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at liberty whether they would observe it or not. It was not universally received, because it assumed the truth of a dogma warmly contested in the Roman Church, the immaculate conception of the Virgin Mary, which was first started by Peter Lombard in about the year 1160, and which within the last few years has been affirmed by a papal rescript.

December 12. Lucy, virgin and martyr, was a young lady of Syracuse, who preferred. a religious single life to a married one, and upon being courted by a gentleman, in order to escape from his solicitations, persuaded her mother to give all her fortune to the poor. The young man, enraged at this, accused her to Paschasius, the heathen judge, for professing Christianity; and she was condemned to an infamous punishment, and after a great deal of barbarous usage, put to death, A.D. 303.

December 16. O Sapientia. These words are the beginning of an anthem in the Latin service, which used to be sung in the church at vespers from this day to Christmas-eve. Eight other hymns were sung at the end of Advent, which began O Adonai, O Radix Jesse, O clavis David, O oriens splendor, O Rex gentium, O Emmanuel, O Virgo Virginum, and, O Thoma Didyme.

Tables for

finding Easter.

December 31. Sylvester, bishop of Rome, succeeded Miltiades in the see of Rome, A.D. 314. He is said to have been the author of several rites and ceremonies of the Roman Church, as of asylums, unctions, palls, corporals, mitres, &c. He died in 334.

The tables for finding Easter are founded on the Metonic cycle, so called from the Athenian astronomer, Meto, who lived B.C. 433. The number of a year in this cycle is called the golden number, from its being marked in letters of gold in the ancient calendars. The lunar month being 29 days, twelve lunations are only 354 days, and fall short of the lunar year by 11 days. Meto observed that at the end of every nineteen years the two periods coincided very nearly; that is to say, if the new moon fell at noon on the 25th of March, it would do so again (within an hour and a half) nineteen years afterwards. And assuming the year of the Nativity to be the year in which the cycle commenced again, the golden number of any subsequent year, (i. e. its position in the cycle), is found by adding one to the year of our Lord, and dividing the sum by 19; the quotient gives the number of cycles of the moon which have elapsed

since the birth of Christ, and the remainder is the golden number; if there be no remainder, the cycle is complete, and 19 is the golden number.

It was thought that by the use of this cycle the time of the new moons might be found each year, without the help of astronomical tables, viz. by observing on what day of each calendar month the full moon fell in each year of the cycle, and by putting against that day the number of the year; and as Easter is kept on the Lord's day next following the first full moon after the vernal equinox, this mode was applied for finding the time of Easter. And the numbers are still prefixed in the calendar to the days between the 21st of March and the 18th of April, denoting the days upon which those full moons fall, in the years of which they are respectively the golden numbers. But inasmuch as the Metonic cycle of 218 lunations differs from the solar cycle of 19 years by about 1 hours, this mode of finding Easter requires the correction of one day in about 300 years, and this correction. will have to be made after the year 1899.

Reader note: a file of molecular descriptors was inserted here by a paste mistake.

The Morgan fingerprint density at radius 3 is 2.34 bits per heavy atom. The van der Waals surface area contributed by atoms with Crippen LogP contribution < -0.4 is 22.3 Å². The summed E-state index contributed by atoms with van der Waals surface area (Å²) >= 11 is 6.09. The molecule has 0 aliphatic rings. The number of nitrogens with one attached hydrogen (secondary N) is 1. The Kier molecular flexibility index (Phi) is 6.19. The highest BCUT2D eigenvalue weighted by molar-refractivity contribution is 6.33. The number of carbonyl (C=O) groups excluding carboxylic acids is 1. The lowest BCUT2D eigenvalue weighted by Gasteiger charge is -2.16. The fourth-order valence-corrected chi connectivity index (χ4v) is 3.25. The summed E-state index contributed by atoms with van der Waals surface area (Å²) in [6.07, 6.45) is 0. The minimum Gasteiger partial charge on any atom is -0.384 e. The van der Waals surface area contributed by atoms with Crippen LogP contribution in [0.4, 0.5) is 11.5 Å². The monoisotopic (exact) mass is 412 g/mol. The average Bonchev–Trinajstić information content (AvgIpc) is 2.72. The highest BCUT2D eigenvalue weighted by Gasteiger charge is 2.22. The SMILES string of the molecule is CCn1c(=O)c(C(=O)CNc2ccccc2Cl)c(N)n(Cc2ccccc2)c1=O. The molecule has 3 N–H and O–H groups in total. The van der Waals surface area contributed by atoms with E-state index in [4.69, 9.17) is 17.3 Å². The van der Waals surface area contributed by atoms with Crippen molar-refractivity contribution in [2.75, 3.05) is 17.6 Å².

The first rubric.

CHAPTER V.

The Order for Morning and Evening Prayer.

A

T the time of the Reformation much dis

cussion was raised by the extreme reformers, as to the place where morning and evening prayer should be said. It had been customary to use for this purpose the chancel, so called from its being divided by cancelli, or lattice-work, from the body of the church; in ancient times called the sacrarium, from its being the place in which the holy rites were celebrated. Partly from the wish that the service should be better heard by the congregation, and partly with the intention of departing as far as possible from the practice of the unreformed Church, the Puritans demanded that the service should be said in the body of the church, and that the minister should turn towards the people, and not, as in former times, towards the East. They also cavilled against some ornaments of the church and minister, especially against the surplice.

To set this controversy at rest, the rubric which precedes the Order for Morning Prayer was framed in 1559. In consequence of the discretion which it gives to the bishop, the

reading-desk was very generally erected in the body of the church. In conformity with a rubric which appeared only in the Prayer Book of 1552, the custom of turning to the East was discontinued, and it became the practice to turn so that the people might best hear;' and as the same rubric forbade the use of the alb, the cope, and the tunicle, which had previously been worn by the priest administering the holy Communion, those vestments have become obsolete, though, strictly speaking, they are legal, inasmuch as they were prescribed by a rubric in the Prayer Book of 1549, and therefore were in the Church, by the authority of parliament,' in the second year of King Edward VI.

The bishop is called in this rubric the ordinary (a term borrowed from the civil law), because he exercises the regular and ordinary, as distinguished from the extraordinary jurisdiction in causes ecclesiastical.

duction.

It becomes us well to enter the house of The IntroGod with a sense of our sinfulness, and of our unworthiness to appear in his presence. And it is proper that we should have an opportunity of giving utterance to this feeling in words of humiliation, and that we should

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